History resurrected at NW Colonial Festival

Revolutionary War reenactments coincides with Washington Lavender Festival

NW Colonial Festival

When: 10 a.m.-6 p.m., July 15-19

Where: George Washington Inn & Estate, 939 Finn Hall Road

Cost: $10 admission per car load (up to six people), $5 for each additional adult; admission includes access to both the NW Colonial Festival and coinciding Washington Lavender Festival

More info: colonialfestival.com or www.walavender.com.


To time travel back to April 19, 1775, officials with the George Washington Society have organized a multi-day festival centered on the battles of Lexington Green and the Old North Bridge – events credited with launching the Revolutionary War.

The rumble of canyons and booms of muskets will be heard beginning today, Wednesday, July 18, through Sunday, July 19, at George Washington Inn and Estate, 939 Finn Hall Road during the first NW Colonial Festival.

A reenactment of the Battle on Lexington Green will be fought at noon each day, followed by the Battle of Concord on the North Bridge at 2:30 p.m.

“Every American should know these two stories,” event director Dan Wilbanks said. “This is a fun way to tell them, and we’re working to make it as authentic as possible.”

Atop a bluff hugging the Strait of Juan de Fuca, a replica of George Washington’s home sets the stage for the festival where at least two dozen re-enactors, some traveling from Arizona, are anticipated to make history come alive. Vern Frykholm, playing the role of George Washington, will be parading the grounds, accompanied by re-enactors from the NW Colonial Reenactment Association, The 2nd Connecticut Regiment of Militia, The 7th Company, Brigade of Guards and the Army of the Columbia Fife and Drum Corps.

“The open fields and the Inn as the backdrop make this a perfect place to host something like this,” Dan Abbott, owner of George Washington Inn and Estate, said. “But we couldn’t do it without the collaboration and help.”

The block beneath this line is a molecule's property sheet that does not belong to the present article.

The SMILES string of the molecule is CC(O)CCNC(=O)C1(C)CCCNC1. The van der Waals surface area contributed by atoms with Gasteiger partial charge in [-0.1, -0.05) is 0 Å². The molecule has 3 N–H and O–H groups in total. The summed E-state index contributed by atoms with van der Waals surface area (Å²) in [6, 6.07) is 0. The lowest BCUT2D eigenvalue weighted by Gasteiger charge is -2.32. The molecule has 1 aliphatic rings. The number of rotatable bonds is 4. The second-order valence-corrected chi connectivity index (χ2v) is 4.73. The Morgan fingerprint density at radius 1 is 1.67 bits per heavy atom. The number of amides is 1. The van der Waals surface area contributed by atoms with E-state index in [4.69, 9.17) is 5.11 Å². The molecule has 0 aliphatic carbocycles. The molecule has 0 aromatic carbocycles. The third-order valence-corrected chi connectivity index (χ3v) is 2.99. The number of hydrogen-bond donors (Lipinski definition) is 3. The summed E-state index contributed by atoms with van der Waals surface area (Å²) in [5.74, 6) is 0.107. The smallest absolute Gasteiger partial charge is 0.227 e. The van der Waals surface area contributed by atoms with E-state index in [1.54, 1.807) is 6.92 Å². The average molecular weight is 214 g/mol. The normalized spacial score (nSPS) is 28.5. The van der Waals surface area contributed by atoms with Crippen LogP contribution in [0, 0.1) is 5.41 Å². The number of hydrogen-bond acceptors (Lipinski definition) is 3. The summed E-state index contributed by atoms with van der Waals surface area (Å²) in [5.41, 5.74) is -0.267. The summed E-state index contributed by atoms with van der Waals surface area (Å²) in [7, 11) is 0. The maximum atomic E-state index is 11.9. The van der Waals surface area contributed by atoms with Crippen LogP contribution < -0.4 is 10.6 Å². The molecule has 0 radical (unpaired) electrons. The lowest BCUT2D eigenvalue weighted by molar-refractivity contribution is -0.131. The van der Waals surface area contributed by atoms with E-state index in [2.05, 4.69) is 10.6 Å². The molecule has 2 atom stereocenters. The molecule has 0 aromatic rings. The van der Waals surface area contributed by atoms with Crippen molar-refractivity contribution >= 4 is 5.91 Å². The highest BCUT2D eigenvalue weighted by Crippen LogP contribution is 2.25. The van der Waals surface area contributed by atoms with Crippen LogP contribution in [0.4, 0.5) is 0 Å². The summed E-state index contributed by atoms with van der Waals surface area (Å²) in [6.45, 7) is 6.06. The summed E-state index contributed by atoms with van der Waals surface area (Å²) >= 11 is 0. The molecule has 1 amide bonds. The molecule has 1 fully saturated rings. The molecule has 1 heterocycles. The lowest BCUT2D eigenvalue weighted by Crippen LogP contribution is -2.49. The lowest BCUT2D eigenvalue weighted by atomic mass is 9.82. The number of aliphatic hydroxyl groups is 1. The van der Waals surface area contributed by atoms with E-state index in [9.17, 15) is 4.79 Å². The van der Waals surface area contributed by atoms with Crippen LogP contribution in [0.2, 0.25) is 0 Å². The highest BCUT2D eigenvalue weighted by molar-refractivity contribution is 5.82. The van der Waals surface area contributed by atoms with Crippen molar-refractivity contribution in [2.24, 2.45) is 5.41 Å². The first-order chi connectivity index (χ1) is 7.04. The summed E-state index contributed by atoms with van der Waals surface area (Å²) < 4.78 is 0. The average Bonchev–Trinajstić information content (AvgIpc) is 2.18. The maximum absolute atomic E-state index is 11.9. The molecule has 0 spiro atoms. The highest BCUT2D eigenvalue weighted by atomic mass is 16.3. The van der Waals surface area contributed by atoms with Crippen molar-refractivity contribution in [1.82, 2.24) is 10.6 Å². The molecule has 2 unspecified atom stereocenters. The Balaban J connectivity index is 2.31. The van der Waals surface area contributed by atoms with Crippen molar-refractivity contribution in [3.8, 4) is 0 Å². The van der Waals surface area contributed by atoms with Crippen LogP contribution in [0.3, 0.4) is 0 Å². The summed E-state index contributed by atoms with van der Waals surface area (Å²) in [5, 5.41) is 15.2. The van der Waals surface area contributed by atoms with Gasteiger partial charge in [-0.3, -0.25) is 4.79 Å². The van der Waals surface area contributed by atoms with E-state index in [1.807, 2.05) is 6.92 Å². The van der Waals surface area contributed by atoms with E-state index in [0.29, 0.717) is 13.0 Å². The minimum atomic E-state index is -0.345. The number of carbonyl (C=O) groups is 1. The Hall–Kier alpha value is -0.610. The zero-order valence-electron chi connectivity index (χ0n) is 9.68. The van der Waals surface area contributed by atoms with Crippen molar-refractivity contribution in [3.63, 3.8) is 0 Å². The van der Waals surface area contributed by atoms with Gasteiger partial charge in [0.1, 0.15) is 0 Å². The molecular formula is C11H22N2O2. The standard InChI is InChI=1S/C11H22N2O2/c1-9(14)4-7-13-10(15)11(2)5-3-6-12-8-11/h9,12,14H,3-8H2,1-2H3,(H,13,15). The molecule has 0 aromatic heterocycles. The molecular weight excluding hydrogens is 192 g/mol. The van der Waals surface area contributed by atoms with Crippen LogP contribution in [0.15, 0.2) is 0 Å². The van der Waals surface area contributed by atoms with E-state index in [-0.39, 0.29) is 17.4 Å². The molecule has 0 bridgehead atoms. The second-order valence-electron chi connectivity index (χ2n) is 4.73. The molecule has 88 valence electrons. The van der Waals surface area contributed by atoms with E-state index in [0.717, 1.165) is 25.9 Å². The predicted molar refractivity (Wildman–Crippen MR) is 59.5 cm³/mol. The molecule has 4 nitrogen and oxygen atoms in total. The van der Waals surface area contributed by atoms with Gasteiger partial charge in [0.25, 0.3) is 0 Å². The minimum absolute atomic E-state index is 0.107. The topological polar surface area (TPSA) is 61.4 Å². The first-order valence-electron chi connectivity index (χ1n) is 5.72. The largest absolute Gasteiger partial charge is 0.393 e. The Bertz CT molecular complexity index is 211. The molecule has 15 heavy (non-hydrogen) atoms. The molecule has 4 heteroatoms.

Adding to the accurate portrayal of the Battle of Concord where the British column were confronted by a group of armed militia 240 years ago, a full-scale, 120-foot long duplicate of the Concord Bridge was built.

In an effort to spark interest in early American history, both Wilbanks and Abbott envision the now locally-located replica of the Concord Bridge as ideal place to bring children and students for future learning opportunities.

“We’re hoping this will be a catalyst for education,” Wilbanks said. “Not from a political aspect, but for the historic value and to understand who we are as Americans.”

Between the scheduled battles, ongoing colonial activities and demonstrations such as wool-spinning, gunsmithing and blacksmithing with colonial period re-enactors, sutlers and artisans can be seen in the colonial village bordering the battlefield, along with the separate British and Militia camps set up for exploration.

Because the NW Colonial Festival is co-occurring with the Washington Lavender Festival at George Washington Inn and Estate, some participating lavender-related vendors will be up and running early. Throughout both festivals, food is available for purchase from Kokopelli Grill.

Entrance fees to the NW Colonial Festival support the George Washington Society, a non-profit dedicated to an appreciation of early American history.